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For an item that’s generally used for less than an hour during mealtimes, North America imports a whole lot of chopsticks: about 40 to 50 billion pairs a year. Most of these are bamboo chopsticks, typically made in China, and shipped thousands of miles across the globe.
Yet after lunch, they simply end up in the trash. But a Canadian company has just diverted its hundred-millionth discarded chopstick that would have otherwise been landfill-bound. ChopValue is instead turning these one-time utensils into furniture, from desks to cabinets to shelves. And now, it’s starting to turn them into restaurant interiors—including for McDonald’s.
Chopsticks are abundant in cities around the world; in the U.S., Asian fast-food establishments increased by 135% between 1999 and 2015. On any given day in Vancouver, where ChopValue is based, people dispose of 100,000 chopsticks.
Operating in 12 cities around the world, its collection partners include restaurant chains like Wagamama and P.F. Chang’s; schools and universities; corporate offices, including Slack; and Vancouver International Airport. ChopValue’s team collects the utensils weekly from the locations’ dedicated recycling bins. They can be made from bamboo or wood, though founder and CEO Felix Böck says 90% in North America are the former.
When he started the company in 2016, Böck, who has a background in wood engineering, was first interested in finding a way to make circular manufacturing more relatable. “I used the humble chopstick at the beginning just as a storytelling tool,” he says, “and didn’t really expect this would turn into a viable business.”
After the chopsticks are collected—which the company calls “urban harvest,” they’re sanitized and sorted, then a water-based resin is applied. They’re dried in ovens and pressed at high temperatures in a hydraulic press, which turns them into tiles that form the modular components of their furniture. These direct-to-consumer items range from cheeseboards (made from about 300 chopsticks), to shelves (about 1,500 to 2,000), to cabinets (about 2,500).
Böck admits it’s hard to visualize a sense of the scale achieved with such small raw materials. But they collect 350,000 every week from Vancouver alone. About 10,000 chopsticks go into one desk, and they may build 8 to 10 desks a day—as well as other items. “This is not a little arts and crafts project,” he says.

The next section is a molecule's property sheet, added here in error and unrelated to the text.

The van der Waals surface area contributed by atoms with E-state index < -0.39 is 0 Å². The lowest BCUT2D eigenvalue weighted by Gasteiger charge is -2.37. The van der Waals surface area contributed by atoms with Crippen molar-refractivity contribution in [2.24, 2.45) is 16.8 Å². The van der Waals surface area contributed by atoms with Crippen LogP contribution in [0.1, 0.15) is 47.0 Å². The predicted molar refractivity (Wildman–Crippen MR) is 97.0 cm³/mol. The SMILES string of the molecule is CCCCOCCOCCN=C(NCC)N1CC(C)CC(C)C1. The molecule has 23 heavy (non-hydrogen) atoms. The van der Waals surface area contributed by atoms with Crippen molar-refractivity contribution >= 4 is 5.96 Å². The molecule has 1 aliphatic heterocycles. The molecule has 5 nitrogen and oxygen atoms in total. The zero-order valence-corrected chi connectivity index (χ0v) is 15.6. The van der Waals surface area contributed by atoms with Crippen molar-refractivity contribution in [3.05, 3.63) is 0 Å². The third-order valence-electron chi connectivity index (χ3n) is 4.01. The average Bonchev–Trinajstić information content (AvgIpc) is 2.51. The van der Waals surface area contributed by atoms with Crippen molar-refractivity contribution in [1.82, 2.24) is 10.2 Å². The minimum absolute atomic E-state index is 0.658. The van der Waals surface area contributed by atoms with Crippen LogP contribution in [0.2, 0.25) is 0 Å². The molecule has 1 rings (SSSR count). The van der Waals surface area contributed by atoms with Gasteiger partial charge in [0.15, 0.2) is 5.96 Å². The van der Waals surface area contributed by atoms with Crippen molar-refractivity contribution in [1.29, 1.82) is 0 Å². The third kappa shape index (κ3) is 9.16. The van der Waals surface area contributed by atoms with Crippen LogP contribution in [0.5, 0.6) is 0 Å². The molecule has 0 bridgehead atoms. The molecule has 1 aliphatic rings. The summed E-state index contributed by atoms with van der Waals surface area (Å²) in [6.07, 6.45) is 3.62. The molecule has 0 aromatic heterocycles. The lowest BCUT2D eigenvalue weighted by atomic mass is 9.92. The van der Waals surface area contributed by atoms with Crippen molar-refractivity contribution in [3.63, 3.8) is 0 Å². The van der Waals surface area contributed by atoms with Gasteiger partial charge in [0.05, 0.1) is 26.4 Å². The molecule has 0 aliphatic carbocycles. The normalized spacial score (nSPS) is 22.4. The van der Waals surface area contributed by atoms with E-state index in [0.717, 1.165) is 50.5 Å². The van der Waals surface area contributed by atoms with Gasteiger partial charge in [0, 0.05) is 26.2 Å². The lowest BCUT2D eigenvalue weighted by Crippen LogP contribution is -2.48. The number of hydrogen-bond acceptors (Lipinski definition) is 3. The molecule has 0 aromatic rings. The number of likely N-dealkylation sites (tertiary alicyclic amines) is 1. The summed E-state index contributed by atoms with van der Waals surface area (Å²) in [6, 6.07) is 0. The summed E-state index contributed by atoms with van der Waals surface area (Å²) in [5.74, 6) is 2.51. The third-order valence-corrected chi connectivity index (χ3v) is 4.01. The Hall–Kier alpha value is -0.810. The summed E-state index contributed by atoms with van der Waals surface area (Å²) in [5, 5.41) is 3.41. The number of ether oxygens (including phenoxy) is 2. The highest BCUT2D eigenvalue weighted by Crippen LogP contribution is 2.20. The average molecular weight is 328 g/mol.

At scale, it’s saving on massive carbon emissions from the transportation of raw goods and materials over long distances. Instead of having a single factory hub, ChopValue has a “decentralized microfactory” model: the company opens up a small factory in each location where it operates—doing so via franchises. As well as creating new jobs, this cuts the transport emissions of carrying raw materials thousands of miles to one factory, and then shipping the product back out. In this system, everything is within a 25-mile radius.
Every microfactory location is carefully planned: It must have a big enough waste stream of chopsticks, and a market in which to sell the products. ChopValue currently operates in six Canadian locations; Boston and Las Vegas; and a handful of global cities including Mexico City and Liverpool, England. This year, it’s expanding to more states and to Asia, including to 25 factories in Indonesia, and 5 in Singapore and Malaysia.
A major next step is proving out a truly circular model: creating the furniture for the restaurants that donate their chopsticks. It’s started doing this with Pacific Poke, a chain of poke eateries in Western Canada, for which it’s now the sole manufacturer of its bar tops and wall decor.
And while it’s not a chain that traditionally uses chopsticks, McDonald’s is another early partner. In three Canadian pilot restaurants—in Vancouver, Calgary, and Toronto—ChopValue built tabletops and accent walls from chopsticks at those cities’ own factory locations.
Once the company can sufficiently demonstrate this microfactory concept, Böck says it could be replicated with various other waste streams. “The sheer volume of chopsticks made me realize that even the smallest things can work in a viable circular economy,” he says, “as long as you do it the right way.”